Since 2004 when Massachusetts became the first state to legalize "same-sex marriage" an additional eleven states have joined the bandwagon. Next month, the U.S. Supreme Court is expected to rule on the subject. Worst case scenario is that same-sex "marriage" will become legal throughout the 50 states of the union. The campaign to legitimize the fiction of "gay marriage" has been successfully led by a politically powerful, well organized and financially well-endowed minority with its deviously clever but completely deceptive slogan of "Marriage Equality."

How did it come to this? How did we get here so fast? With the exception of a handful of notable defenders of marriage, Church leaders have either been silent or simply ineffectual in exposing the lie of "same-sex marriage." This silence goes back to the contraception controversy of the 1960's. The encyclical of Pope Paul VI, Humanae Vitae, which reiterated the Church's teaching on marriage and her condemnation of contraception as a grave evil, was either ignored or simply rejected out of hand by bishops, priests and laity. Paul VI prophetically announced what would be the dreadful consequences of widespread contraceptive use and today any honest observer has to acknowledge that the much beleaguered pontiff was right.

"What God has joined together, no human being must separate." These words of Jesus not only speak to the indissolubility of marriage but also to what Humanae Vitae called the "unitive" and "procreative" dimensions of married love. Once the love-making or better put, the love-giving dimension of marriage is divorced from its life-giving dimension, the integrity of conjugal love is perverted. Then there isn't a huge logical leap from this to the moral morass in which we find ourselves today. If sex is reduced to a mere trafficking in pleasure without openness to life, then, argue the proponents of "same-sex marriage," it doesn't matter whether the sexual behavior is heterosexual or homosexual.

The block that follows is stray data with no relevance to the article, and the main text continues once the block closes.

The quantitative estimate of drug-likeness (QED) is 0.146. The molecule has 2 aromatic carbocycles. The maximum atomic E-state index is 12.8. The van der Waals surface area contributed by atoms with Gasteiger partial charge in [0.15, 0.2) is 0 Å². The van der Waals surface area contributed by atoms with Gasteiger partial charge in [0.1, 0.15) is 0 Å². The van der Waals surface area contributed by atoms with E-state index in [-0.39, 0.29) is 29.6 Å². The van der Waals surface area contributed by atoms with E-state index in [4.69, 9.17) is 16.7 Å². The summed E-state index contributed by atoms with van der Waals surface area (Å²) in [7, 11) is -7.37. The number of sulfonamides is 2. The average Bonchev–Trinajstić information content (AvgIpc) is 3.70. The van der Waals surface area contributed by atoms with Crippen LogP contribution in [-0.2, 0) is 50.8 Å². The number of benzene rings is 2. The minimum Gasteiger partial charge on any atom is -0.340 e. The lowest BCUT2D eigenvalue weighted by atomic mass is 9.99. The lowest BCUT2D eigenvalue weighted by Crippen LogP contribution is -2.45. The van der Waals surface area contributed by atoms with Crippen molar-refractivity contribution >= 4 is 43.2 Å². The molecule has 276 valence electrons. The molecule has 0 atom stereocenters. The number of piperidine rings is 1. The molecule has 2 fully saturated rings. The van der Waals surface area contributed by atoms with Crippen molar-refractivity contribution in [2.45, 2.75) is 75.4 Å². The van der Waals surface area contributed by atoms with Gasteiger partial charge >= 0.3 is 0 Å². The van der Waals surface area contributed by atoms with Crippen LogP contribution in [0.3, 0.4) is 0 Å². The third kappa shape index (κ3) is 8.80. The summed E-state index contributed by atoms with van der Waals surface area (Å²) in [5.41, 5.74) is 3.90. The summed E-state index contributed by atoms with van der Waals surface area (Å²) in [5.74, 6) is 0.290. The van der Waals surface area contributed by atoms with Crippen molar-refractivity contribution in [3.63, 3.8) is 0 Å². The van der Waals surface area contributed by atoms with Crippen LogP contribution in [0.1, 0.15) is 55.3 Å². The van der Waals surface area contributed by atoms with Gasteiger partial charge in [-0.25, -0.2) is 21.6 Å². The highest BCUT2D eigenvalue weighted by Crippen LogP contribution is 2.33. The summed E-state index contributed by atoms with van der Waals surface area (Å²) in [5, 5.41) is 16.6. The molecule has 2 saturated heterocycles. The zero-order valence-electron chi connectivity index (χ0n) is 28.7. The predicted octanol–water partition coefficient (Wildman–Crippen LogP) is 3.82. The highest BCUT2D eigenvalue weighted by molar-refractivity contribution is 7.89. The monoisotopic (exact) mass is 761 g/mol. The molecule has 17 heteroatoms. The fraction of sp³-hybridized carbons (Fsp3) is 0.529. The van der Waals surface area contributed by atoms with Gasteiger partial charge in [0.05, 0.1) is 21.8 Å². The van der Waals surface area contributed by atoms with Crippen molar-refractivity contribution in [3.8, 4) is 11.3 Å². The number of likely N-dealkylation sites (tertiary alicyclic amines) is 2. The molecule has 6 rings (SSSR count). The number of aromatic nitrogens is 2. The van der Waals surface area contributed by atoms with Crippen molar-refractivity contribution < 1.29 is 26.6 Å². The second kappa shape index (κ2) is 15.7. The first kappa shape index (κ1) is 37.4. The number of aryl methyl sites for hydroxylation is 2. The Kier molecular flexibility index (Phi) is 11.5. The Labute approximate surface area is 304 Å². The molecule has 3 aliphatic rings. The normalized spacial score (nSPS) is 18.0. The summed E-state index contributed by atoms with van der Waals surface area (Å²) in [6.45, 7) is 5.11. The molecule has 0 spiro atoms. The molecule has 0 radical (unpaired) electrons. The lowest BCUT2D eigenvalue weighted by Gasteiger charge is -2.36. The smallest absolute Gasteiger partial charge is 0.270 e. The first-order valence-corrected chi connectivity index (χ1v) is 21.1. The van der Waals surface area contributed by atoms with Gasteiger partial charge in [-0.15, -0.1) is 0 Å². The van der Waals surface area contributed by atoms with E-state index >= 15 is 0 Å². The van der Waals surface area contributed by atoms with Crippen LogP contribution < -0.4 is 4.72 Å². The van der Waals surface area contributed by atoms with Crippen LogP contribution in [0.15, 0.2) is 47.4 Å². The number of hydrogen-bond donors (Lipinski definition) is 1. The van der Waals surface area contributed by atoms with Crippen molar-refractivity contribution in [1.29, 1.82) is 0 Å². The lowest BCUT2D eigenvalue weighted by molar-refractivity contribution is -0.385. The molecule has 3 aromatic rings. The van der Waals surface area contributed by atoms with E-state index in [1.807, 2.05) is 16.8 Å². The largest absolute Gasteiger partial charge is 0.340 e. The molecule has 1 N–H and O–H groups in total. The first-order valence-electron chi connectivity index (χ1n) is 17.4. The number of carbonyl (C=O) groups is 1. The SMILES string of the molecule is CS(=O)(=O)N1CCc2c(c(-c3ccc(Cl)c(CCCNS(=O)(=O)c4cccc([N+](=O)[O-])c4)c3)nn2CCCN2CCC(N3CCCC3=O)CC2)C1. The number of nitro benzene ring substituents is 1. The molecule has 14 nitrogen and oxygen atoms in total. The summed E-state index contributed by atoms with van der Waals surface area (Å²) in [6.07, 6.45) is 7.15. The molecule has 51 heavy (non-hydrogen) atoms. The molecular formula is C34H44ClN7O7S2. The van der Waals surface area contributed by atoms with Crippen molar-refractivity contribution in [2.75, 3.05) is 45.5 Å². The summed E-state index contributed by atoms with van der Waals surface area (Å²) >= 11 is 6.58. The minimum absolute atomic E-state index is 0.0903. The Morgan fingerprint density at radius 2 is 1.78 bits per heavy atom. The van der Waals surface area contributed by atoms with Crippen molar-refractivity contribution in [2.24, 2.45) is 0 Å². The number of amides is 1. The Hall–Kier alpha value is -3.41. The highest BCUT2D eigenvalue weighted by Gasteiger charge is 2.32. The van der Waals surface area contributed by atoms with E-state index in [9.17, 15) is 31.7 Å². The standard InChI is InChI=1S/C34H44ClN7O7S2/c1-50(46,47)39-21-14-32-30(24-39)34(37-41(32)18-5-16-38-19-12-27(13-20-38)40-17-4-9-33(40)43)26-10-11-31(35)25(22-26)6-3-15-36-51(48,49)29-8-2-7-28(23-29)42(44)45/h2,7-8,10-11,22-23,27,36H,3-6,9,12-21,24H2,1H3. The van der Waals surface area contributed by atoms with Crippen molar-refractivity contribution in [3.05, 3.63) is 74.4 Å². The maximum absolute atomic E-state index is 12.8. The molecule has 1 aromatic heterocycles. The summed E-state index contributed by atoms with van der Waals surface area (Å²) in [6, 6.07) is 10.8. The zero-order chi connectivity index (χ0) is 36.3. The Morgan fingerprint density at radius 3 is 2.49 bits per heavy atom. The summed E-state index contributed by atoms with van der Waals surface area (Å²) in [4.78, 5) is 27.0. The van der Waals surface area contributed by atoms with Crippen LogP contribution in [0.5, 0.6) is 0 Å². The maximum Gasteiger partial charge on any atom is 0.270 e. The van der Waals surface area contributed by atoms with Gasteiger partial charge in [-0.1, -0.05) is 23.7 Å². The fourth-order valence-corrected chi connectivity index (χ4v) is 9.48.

We are standing on the precipice of societal suicide with the ever-increasing acceptance of "homosexual marriage." We have arrived at this unwelcomed place because of two little words too seldom heard: Humane Vitae. In 1998, a group of bishops had their ad limina visit with Pope John Paul II. In his address to these bishops the Holy Father told them, in so many words: go back to your dioceses and teach your people Humanae Vitae. The prelates politely nodded their heads at the then ailing pontiff and upon returning home did nothing of the kind. Is it any wonder things are the way they are?

Every day it seems we are losing battles in these culture wars and it is very tempting to give into discouragement. This is a temptation that we must forcefully fight against. In these dark and uncertain times we must be a light to others by remaining steadfast in prayer and in fidelity to the truth. Is it possible at this late stage to put the proverbial genie back in the bottle? I do not know. What I do know is Christ is King and so long as we stand with him we will be victorious and, if we are faithful, we will be persecuted. As someone once said, "In a time of universal deceit - telling the truth is a revolutionary act."

As the month of Mary draws to a close, let us call upon her with greater insistence, pleading for our nation and for the world. We would do well also to pray for those who oppose the Church, whether wittingly or unwittingly. May the Lord have mercy on us all.


Fr. G. Peter Irving III is a priest of the Archdiocese of Los Angeles and is Pastor of Holy Innocents Church, Long Beach, California.